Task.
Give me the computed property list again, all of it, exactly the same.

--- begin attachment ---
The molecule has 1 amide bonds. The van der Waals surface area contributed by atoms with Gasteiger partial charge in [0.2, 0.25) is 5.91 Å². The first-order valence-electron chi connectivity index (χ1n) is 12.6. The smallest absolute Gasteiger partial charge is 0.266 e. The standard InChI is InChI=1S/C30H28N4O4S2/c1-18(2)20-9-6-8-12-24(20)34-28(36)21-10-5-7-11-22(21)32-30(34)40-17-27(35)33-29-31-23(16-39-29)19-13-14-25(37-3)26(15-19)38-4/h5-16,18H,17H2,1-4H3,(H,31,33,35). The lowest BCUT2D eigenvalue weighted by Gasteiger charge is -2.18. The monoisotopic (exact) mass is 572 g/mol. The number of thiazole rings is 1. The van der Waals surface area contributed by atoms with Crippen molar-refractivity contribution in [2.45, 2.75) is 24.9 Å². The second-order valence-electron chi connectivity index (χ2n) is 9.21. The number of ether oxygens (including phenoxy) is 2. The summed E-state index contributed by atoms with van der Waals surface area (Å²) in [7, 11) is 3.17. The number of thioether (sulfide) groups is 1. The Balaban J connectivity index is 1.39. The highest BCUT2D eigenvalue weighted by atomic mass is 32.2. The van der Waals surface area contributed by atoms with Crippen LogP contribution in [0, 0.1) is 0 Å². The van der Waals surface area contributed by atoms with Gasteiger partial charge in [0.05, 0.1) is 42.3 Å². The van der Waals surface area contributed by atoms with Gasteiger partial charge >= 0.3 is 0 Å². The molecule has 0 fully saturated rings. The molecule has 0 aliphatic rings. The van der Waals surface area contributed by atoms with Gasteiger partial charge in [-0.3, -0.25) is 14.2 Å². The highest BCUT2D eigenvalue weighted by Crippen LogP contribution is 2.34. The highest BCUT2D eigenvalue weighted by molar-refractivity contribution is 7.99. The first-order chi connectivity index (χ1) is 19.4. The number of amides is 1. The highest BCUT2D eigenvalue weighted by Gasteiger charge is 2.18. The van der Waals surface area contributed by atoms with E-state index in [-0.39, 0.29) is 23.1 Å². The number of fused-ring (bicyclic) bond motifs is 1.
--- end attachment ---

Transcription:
The molecule has 1 amide bonds. The van der Waals surface area contributed by atoms with Gasteiger partial charge in [0.2, 0.25) is 5.91 Å². The first-order valence-electron chi connectivity index (χ1n) is 12.6. The smallest absolute Gasteiger partial charge is 0.266 e. The standard InChI is InChI=1S/C30H28N4O4S2/c1-18(2)20-9-6-8-12-24(20)34-28(36)21-10-5-7-11-22(21)32-30(34)40-17-27(35)33-29-31-23(16-39-29)19-13-14-25(37-3)26(15-19)38-4/h5-16,18H,17H2,1-4H3,(H,31,33,35). The lowest BCUT2D eigenvalue weighted by Gasteiger charge is -2.18. The monoisotopic (exact) mass is 572 g/mol. The number of thiazole rings is 1. The van der Waals surface area contributed by atoms with Crippen molar-refractivity contribution in [2.45, 2.75) is 24.9 Å². The second-order valence-electron chi connectivity index (χ2n) is 9.21. The number of ether oxygens (including phenoxy) is 2. The summed E-state index contributed by atoms with van der Waals surface area (Å²) in [7, 11) is 3.17. The number of thioether (sulfide) groups is 1. The Balaban J connectivity index is 1.39. The highest BCUT2D eigenvalue weighted by atomic mass is 32.2. The van der Waals surface area contributed by atoms with Crippen LogP contribution in [0, 0.1) is 0 Å². The van der Waals surface area contributed by atoms with Gasteiger partial charge in [0.05, 0.1) is 42.3 Å². The van der Waals surface area contributed by atoms with Gasteiger partial charge >= 0.3 is 0 Å². The molecule has 0 fully saturated rings. The molecule has 0 aliphatic rings. The van der Waals surface area contributed by atoms with Gasteiger partial charge in [-0.3, -0.25) is 14.2 Å². The highest BCUT2D eigenvalue weighted by Crippen LogP contribution is 2.34. The highest BCUT2D eigenvalue weighted by molar-refractivity contribution is 7.99. The first-order chi connectivity index (χ1) is 19.4. The number of amides is 1. The highest BCUT2D eigenvalue weighted by Gasteiger charge is 2.18. The van der Waals surface area contributed by atoms with E-state index in [-0.39, 0.29) is 23.1 Å². The number of fused-ring (bicyclic) bond motifs is 1.